Thursday, December 17, 2009

Mount Carmel, after the fire: Part 3, Travelogue

After the swamps, bridges, and call-boxes, you gradually hit Port Chuck, which has a huge edifice of refineries, later repeated in Orange, Beaumont, Houston. One Port Chuck refinery has a tall torch that burns off residue, almost Olympic in its waste of natural gas. At night, the glow on the horizon looks like the city is on fire. Even by day, you feel like you're headed to perdition. The water stinks of sulphur there: ick.

On I-10 through west Louisiana, all cars bounce from concrete plate to concrete plate. (A-chunk, A-chunk, A-chunk.) Eventually I hit that pinnacle of road-building skill that signifies Texas to the cross-country driver. I-10 stretches 878 well-tended miles through the state with Alamo Syndrome, from east of Orange to El Paso. I stuck with it into Houston’s sprawl, then headed north to Waco on I-35, through sprawl again, looking for the hills that seemed right.

The Waco siege is dogged by questions of the press, and procedures that were hampered by the press:
1. The Waco paper began an article series on Ranch Apocalypse the day before the ATF planned to serve their warrant. That would have freaked Koresh out and made him notice intruders even more than he usually did. Many accounts suggest he was already quite wary of other intruders.

2. The ATF invited or tipped the press that a raid would occur. What with all the tipping, Koresh and his followers knew about it in advance. Why did they go in then? The Charge of the Light Brigade?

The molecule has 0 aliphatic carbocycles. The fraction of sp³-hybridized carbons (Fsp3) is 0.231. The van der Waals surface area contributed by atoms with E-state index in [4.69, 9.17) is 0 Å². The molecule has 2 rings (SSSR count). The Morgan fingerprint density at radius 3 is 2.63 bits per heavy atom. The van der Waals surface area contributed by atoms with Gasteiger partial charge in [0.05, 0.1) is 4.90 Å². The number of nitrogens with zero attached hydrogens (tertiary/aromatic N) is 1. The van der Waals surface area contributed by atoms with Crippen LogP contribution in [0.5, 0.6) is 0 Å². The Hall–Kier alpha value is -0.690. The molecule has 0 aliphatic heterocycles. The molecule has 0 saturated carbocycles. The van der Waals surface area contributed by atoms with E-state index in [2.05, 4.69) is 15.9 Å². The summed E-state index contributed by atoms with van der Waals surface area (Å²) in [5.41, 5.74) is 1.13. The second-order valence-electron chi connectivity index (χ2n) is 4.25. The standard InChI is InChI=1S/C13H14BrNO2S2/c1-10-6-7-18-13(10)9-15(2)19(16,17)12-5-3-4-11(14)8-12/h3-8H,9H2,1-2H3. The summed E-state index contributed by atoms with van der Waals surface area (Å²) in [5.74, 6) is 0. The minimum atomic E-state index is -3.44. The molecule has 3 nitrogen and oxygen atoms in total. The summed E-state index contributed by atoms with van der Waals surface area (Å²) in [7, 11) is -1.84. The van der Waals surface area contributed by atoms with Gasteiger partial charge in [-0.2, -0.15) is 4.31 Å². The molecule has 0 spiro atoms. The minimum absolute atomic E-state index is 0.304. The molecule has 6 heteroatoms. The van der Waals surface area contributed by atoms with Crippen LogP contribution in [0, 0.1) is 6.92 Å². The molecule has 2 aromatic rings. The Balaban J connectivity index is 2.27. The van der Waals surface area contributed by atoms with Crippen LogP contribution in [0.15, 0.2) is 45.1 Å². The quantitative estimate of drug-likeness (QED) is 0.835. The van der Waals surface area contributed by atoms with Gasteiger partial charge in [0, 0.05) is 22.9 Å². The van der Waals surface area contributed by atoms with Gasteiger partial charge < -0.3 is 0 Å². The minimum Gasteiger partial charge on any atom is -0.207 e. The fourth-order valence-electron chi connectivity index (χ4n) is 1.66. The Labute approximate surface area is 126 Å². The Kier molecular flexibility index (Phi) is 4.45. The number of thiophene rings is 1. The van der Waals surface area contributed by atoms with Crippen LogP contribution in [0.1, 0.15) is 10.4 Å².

3. With wide press coverage, the ATF and then the FBI had to issue statements of their side, constantly. They couldn't sound weak to the American public, but it ended up sounding threatening to the compound.

4. One of the things David Koresh wanted was a chance to be broadcast, on KRLD and on CBN, the Christian Broadcasting Network. This netted some hostage releases, but then it wasn't enough for either side. Maybe that offer should have been tossed around again. I don't think it was much hardship for the media.

5. The negotiation sounded more like a pissing match. That always bothered me. I wondered why there wasn't anyone conciliatory on the law enforcement side. I specifically wondered why they didn't get a woman negotiator to talk to Koresh, at least to say 'uh-huh' twenty-four hours a day, since he clearly liked women.

6. All that scrutiny, and still nobody could figure out what happened.


The sky stretches endlessly in Central Texas. In December, cloud cover makes this sky mostly a flat gray. Also in December, the plains of Texas are covered in a dull yellow grass, with a leafless few blackjack oaks that look like nerve endings from far off. Plairies are not flat. They roll gently, long low hills you travel up and down. Most of the land is fenced, though. There are always gas stations, warehouses, billboards for Dairy Queen or invitations to subdivide and build.

Eventually you climb in elevation, hundreds of miles from where I started in the swamps. Two hours from Houston, you are almost in Waco, going from one huge city to a smaller one. I wouldn’t say it was the middle of nowhere.